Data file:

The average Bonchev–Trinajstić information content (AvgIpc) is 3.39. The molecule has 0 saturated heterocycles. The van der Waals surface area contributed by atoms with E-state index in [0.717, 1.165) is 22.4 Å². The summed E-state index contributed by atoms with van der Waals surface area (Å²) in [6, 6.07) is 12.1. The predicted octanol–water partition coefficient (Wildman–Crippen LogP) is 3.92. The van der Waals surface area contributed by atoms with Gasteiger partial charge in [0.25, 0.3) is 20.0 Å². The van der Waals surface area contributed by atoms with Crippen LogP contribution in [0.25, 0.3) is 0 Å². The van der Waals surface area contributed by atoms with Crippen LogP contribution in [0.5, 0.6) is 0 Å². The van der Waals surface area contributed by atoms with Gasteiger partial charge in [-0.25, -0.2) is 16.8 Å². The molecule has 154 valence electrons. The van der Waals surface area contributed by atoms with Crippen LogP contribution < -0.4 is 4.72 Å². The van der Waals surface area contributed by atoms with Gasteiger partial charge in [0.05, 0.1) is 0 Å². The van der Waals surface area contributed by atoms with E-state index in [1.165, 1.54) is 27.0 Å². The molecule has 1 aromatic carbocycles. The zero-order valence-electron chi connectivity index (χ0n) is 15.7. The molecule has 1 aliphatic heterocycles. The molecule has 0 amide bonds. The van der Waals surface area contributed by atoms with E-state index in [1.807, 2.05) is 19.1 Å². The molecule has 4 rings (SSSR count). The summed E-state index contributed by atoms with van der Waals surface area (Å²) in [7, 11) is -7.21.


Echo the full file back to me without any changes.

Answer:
The average Bonchev–Trinajstić information content (AvgIpc) is 3.39. The molecule has 0 saturated heterocycles. The van der Waals surface area contributed by atoms with E-state index in [0.717, 1.165) is 22.4 Å². The summed E-state index contributed by atoms with van der Waals surface area (Å²) in [6, 6.07) is 12.1. The predicted octanol–water partition coefficient (Wildman–Crippen LogP) is 3.92. The van der Waals surface area contributed by atoms with Gasteiger partial charge in [0.25, 0.3) is 20.0 Å². The van der Waals surface area contributed by atoms with Crippen LogP contribution in [0.25, 0.3) is 0 Å². The van der Waals surface area contributed by atoms with Crippen LogP contribution in [0.5, 0.6) is 0 Å². The van der Waals surface area contributed by atoms with Gasteiger partial charge in [-0.25, -0.2) is 16.8 Å². The molecule has 154 valence electrons. The van der Waals surface area contributed by atoms with Crippen LogP contribution < -0.4 is 4.72 Å². The van der Waals surface area contributed by atoms with Gasteiger partial charge in [0.05, 0.1) is 0 Å². The van der Waals surface area contributed by atoms with E-state index in [1.165, 1.54) is 27.0 Å². The molecule has 1 aromatic carbocycles. The zero-order valence-electron chi connectivity index (χ0n) is 15.7. The molecule has 1 aliphatic heterocycles. The molecule has 0 amide bonds. The van der Waals surface area contributed by atoms with E-state index in [1.807, 2.05) is 19.1 Å². The molecule has 4 rings (SSSR count). The summed E-state index contributed by atoms with van der Waals surface area (Å²) in [7, 11) is -7.21.